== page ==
A civil wedding ceremony was held 22 kilometers off the Lebanese coast on September 8, bringing unconditional civil marriage the closest it has ever been to Lebanon. The wedding, a world’s first, took place in international waters, and thus was not subject to Lebanon’s marital laws.
The September 8 wedding ceremony took place on a boat as part of Absolut Vodka Lebanon’s “Civil Love” campaign. This wedding marks the closest unconditional civil marriage that has ever taken place near Lebanese shores. Tarek Mallak and Anastacia El Hajj were selected by the “Civil Love” campaign to be married civilly in this landmark wedding, without having to alter their official documents. Attendees included friends and family of the couple, in addition to MTV’s Pierre Rabbat and blogger Maya Acra.
This was, however, not the first attempt at a successful civil marriage ceremony. After the discovery of a legal loophole in 2013, a couple was wed on Lebanese soil, under the condition that they omit their religious category from official documents. However, this legal loophole resulted in the loss of the couple’s civic rights, such as the right to vote and the right to work in public institutions.
After the formation of a new government later in the year, the practice was halted by Nouhad Machnouk, the new Minister of Interior at the time.
Civil marriage has seen considerable resistance over the years. The fight for the legalization of civil marriage dates as far back as 1951. In 1957, then-leader of the Lebanese National Bloc, Raymond Edde submitted a proposal to Parliament to establish civil marriage in Lebanon. This was followed by a proposal for a civil personal status law in 1972, submitted by the Democratic Party. Both were rejected by both incumbent parliaments, respectively.
Following the end of the Lebanese Civil War, attempts to legalize civil marriage were also futile. In 1998, the then President Elias Hrawi’s bill for optional civil marriage was not referred to Parliament despite cabinet majority approval, and came as a result of the last minute intervention of the country’s religious leaders. Years later in 2011, The Chaml Association submitted a draft for a civil personal status bill in conjunction with 14 other local NGOs, and it was placed on the parliamentary agenda for March 18 of that year.
The newly-weds from the “Civil Love” campaign believe that civil marriage can be a way to unite people from different faiths. This sentiment is felt strongly by many, considering the long history of sectarian divisions in the country.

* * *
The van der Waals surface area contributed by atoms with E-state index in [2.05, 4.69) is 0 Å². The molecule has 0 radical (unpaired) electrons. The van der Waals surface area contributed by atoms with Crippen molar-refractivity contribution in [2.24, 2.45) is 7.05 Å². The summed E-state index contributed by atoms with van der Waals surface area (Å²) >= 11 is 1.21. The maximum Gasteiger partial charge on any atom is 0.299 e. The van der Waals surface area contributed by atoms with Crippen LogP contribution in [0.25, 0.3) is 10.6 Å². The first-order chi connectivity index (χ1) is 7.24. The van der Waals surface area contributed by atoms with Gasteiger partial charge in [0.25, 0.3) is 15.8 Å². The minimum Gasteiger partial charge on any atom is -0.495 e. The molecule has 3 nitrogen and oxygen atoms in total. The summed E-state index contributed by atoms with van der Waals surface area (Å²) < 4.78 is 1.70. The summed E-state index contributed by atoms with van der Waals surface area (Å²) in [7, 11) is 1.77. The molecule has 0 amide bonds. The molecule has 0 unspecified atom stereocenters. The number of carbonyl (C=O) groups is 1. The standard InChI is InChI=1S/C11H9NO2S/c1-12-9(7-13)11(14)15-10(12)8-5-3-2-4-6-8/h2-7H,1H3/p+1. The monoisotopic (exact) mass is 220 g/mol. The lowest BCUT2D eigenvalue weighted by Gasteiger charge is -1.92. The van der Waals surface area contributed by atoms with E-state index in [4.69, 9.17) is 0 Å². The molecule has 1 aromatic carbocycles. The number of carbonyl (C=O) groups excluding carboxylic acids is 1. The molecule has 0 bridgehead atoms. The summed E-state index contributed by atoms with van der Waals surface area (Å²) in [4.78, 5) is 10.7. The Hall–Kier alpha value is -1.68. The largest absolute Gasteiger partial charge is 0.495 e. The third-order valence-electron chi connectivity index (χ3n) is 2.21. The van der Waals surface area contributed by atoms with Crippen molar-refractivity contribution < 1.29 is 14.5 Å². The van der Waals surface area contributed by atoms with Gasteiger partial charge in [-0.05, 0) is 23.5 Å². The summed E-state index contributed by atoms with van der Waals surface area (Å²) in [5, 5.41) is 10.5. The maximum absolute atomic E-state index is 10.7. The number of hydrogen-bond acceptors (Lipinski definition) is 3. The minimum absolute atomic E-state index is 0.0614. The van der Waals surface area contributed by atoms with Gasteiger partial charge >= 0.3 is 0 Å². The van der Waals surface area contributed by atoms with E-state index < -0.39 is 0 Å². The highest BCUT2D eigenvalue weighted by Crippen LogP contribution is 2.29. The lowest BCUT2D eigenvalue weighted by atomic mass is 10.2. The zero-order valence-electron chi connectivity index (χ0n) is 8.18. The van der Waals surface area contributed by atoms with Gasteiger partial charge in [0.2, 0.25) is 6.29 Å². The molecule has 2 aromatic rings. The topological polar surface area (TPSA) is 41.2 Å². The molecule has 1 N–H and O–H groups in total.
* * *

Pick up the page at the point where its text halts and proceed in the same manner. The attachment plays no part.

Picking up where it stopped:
The “Civil Love” campaign is a celebration of social union between two individuals regardless of their backgrounds. The campaign was launched online in June, with the hopes of gathering people to sign the “Civil Love” declaration and urging them to spread the message of unconditional love. The declaration reads statements such as, “We believe that when we fall in true and mad love, we no longer see first and last name because together, our heads turn towards the future.” It is an extension of the vodka brand’s ongoing journey of positioning itself under the motto: “Create a better tomorrow, tonight.”
The advertising campaign, which included an art exhibition, a party, and social media posts hinting at a grand finale, was concluded with the wedding on the “Civil Love” boat.
“With ‘Civil Love’ we seek to communicate that ratifying civil marriage in Lebanon could heal divisions amongst our society. Inter-faith love has the power to unify Lebanon. Bringing civil marriage the closest possible to Lebanese shores is a statement that we hope sparks this conversation nationwide,” Rita Harbie, Associate Creative Director of local advertising agency Interesting Times, told Beirut Today.
On the same day, Joumana Haddad, who ran for elections earlier this year, officiated the ceremony of a couple who had a civil marriage outside the country. The couple had their paperwork done in Cyprus and returned to Lebanon to celebrate with friends and family in Tyre.
This growing interest in civil marriage as a practice to be legalized in the country could be a signifier of change to come. Local groups continue to lobby for the cause.
Shrinking 264 kilometers to 22 kilometers, the campaign brought unconditional civil marriage the closest it has ever been to Lebanon, and pushed for legalizing the practice on Lebanese soil without forcing couples to give up their civil rights or travel to a foreign country to commemorate their love.